3rd party support: I spent 6 months looking into getting an AMD system those days; when I saw the trouble one had to go through to obtain a mobo, I decided to spend some cash on better cooling for my Celeron - and keep it @450 24/7. My neighbour managed to grab one of the first KT133A boards, with a Socket A Celeron 600. With some lead and a very good cooler, he clocked it almost instantly past the GHz.

AMD securing capital from gov's: true, AMD would qualify because they couldn't afford to get the funding, then move out six months later. Intel wouldn't qualify.

Adjusting roadmaps: right. Still, Intel did have quite a few more paper launches than AMD had. I also read through an AMD specs sheets from www.amd.com with the problems solved by each revisions in the K8. It was long yet enlightening.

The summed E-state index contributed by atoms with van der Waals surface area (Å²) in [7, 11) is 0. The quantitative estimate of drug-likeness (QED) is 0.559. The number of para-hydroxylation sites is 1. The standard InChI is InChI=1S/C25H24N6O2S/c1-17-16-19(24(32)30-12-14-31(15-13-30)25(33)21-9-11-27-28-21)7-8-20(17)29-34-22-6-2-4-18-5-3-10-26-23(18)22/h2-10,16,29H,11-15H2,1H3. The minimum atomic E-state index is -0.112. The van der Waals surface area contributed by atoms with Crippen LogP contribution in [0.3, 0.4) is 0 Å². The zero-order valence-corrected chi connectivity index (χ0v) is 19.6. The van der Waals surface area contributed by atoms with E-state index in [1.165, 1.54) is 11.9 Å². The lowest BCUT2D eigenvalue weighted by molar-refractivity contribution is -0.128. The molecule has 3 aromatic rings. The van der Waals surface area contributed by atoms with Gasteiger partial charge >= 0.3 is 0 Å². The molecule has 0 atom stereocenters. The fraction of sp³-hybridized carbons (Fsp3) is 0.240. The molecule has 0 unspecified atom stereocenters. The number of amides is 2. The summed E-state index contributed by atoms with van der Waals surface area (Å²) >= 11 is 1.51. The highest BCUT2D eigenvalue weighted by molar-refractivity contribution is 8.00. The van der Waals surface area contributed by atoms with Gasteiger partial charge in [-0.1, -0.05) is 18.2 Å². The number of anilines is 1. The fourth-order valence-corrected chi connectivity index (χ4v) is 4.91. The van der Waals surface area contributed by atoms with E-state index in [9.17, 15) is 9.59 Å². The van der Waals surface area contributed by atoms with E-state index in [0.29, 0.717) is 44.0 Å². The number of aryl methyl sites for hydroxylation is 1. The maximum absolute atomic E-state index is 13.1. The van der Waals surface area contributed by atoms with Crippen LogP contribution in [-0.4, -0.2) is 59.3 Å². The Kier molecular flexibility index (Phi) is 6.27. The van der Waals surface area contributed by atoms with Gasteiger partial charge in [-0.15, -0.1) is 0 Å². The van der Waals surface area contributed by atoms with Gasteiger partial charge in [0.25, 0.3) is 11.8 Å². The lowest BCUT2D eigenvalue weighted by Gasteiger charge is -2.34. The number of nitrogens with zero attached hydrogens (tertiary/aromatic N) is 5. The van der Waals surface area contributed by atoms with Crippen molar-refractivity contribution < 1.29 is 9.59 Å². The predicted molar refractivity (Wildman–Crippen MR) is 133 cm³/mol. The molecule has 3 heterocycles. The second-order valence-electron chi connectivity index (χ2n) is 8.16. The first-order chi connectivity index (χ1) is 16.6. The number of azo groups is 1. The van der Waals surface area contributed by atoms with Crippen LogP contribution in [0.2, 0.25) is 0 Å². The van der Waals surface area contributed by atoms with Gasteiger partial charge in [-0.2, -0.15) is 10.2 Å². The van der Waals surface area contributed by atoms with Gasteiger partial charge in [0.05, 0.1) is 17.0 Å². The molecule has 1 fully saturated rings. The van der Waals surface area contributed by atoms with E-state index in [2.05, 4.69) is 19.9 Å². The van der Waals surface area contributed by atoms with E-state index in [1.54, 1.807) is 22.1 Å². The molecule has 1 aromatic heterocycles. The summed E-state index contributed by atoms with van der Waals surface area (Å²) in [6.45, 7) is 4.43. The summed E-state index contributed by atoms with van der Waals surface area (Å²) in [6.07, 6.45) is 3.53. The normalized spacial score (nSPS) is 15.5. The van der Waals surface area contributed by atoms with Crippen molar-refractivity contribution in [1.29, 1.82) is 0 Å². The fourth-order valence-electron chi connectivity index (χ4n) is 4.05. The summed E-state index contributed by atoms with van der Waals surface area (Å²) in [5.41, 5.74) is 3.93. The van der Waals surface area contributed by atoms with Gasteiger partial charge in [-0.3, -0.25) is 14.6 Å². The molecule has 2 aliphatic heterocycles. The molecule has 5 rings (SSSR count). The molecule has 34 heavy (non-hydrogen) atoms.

It would be hypocritical, yes - however, it is also quite entertaining to see the marketing department at Intel vaunting their chips and stepping on their own feet when a product fails spectacularly, when on the other side AMD advertises much less and barely has to recall some revisions due to some hypothetical problem taking place in a non real-world scenario... While Intel for example advertised the first 'more than 1 GHz chip' for weeks, delivered it - and had to call it back because all units were faulty, and tried to sweep it all under the rug.
a b à CPUs
July 4, 2006 10:24:57 PM

Athlon XP's heat issues anyone?
Original AMD Athlon64's 940 and 939 and 754 sockets
AMD and its bad "incompatible" reputation (thankyou VIA)
No thermal protection through the whole Athlon range (till the 64)